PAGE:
See UPDATE: Verizon Cutting OFF Unlimited Data Users Using More Than 100GB Per Month
 
I just don't understand the "abuse" part. If I'm paying for unlimited and have the need to or want to use 100gb, I should be able to use 100gb or more for that matter because I'm paying for UNLIMITED amount regardless of what anyone say's. Verizon not protecting themselves for the future is not mine or anyone else's problem but their own. If they decided to pocket all the money they've been making instead of using it to bolster their network again NOT MY PROBLEM! The balk when I use 100gb for $50 and say their network can't handle it but are ok with it if I pay $450......yeah um I'm gonna call bull on anyone using 100gb or more being detrimental to their network. Just plain greed!
 
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I do agree with this in principle, however that is the inherent problem in offering something and stating "Unlimited", and the most obvious interpretation of that by anyone is verbatim. By definition Oxford dictionary says "Unlimited" is "Not limited or restricted in terms of number, quantity, or extent". This is a very big problem in any area that the word is used, such as food buffets as we've all heard of the obese being escorted out of an eating establishment for "abusing" the "all you can eat buffet".

It should have stated "high limit" and given some upper threshold number that they could always then point to for people who don't read all the legalese, but they still do have a "disclaimer" in place within the Terms Of Service (TOS), that gives them the right to "deny, modify or terminate service, with or without notice" if it in their opinion becomes problematic for their network and other users.

See UPDATE: Verizon Cutting OFF Unlimited Data Users Using More Than 100GB Per Month

In the buffet aspect, those that have taken advantage are now being escorted out with the option of a diet meal.
 
I just don't understand the "abuse" part. If I'm paying for unlimited and have the need to or want to use 100gb, I should be able to use 100gb or more for that matter because I'm paying for UNLIMITED amount regardless of what anyone say's. Verizon not protecting themselves for the future is not mine or anyone else's problem but their own. If they decided to pocket all the money they've been making instead of using it to bolster their network again NOT MY PROBLEM! The balk when I use 100gb for $50 and say their network can't handle it but are ok with it if I pay $450......yeah um I'm gonna call bull on anyone using 100gb or more being detrimental to their network. Just plain greed!
I hear your argument and yes, if detriment to the network were the only leg they could stand on, it would be a tough argument given your analogy of simply buying the same data with a current plan. I don't think that's the only underlying reason, and without saying I completely disagree with you on your other point of greed, I do think it comes down to economics.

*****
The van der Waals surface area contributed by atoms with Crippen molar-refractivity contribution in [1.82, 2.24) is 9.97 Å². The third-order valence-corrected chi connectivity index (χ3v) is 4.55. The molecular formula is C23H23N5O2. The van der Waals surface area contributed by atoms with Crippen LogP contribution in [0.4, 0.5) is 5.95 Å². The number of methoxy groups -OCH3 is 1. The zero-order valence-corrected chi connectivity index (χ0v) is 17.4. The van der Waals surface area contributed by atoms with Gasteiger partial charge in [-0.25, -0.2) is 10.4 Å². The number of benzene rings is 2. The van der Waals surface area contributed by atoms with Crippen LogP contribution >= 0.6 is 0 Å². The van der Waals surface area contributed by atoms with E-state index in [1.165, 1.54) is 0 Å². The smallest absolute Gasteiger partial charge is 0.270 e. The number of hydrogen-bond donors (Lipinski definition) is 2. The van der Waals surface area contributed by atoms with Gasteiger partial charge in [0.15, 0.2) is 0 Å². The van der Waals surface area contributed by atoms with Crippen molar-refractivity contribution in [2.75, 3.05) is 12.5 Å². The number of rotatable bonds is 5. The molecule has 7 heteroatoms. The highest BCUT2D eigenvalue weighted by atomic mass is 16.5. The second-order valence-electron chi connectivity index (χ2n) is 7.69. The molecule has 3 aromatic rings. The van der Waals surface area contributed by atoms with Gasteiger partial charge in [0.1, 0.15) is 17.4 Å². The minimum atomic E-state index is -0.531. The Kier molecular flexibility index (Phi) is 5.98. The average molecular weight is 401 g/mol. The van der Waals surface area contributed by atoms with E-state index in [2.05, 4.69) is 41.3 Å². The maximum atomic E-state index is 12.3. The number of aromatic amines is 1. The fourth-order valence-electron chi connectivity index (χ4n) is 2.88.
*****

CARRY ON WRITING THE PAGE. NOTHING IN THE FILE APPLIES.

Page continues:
The FTC could easily weigh in here, and could bring charges against Verizon for allowing some users to abuse the system (use of data at amounts that "significantly exceed" other similarly priced plans), and as a result it could force Verizon to increase the data allotments of other plans, or pay reparations to the injured users and reduce their plan charges accordingly. This would obviously be a negative economic impact to Verizon. From the FTC (The FTC's Use of Unfairness Authority: Its Rise, Fall, and Resurrection | Federal Trade Commission):

"The first step in the unfairness analysis is to determine whether there has been substantial consumer injury. It can be economic harm, or a threat to health or safety. Substantial injury is an objective test. As the Commission noted in the policy statement, emotional distress is ordinarily insufficient.(39) Substantial injury can consist of small harm to a large number of consumers, or significant harm to each affected individual. Even in the aggregate, total injury may not be large, as in cases when the company is small or the practice is one that creates unnecessary transaction costs. But relative to the benefits, the injury may still be substantial. To qualify as substantial, an injury must be real,(40) and it must be large compared to any offsetting benefits."

The other possibility is that a Class Action Lawsuit could be brought against them by affected users (those who feel they are paying too much for their data and know of these grandfathered UDP plans and their apparent abuse), again resulting in huge costs in legal fees, even if they eventually are found to be innocent of the charges, not to mention the millions it could cost to settle.

In the end, its those who decide to push the envelope in virtually all situations who cause the belts to tighten rather than loosen. Encroachment often results in loss of perceived ownership of land by those who encroach and new fences to prevent it in the future, and Verizon is simply taking action and justified in putting up a fence to protect their land.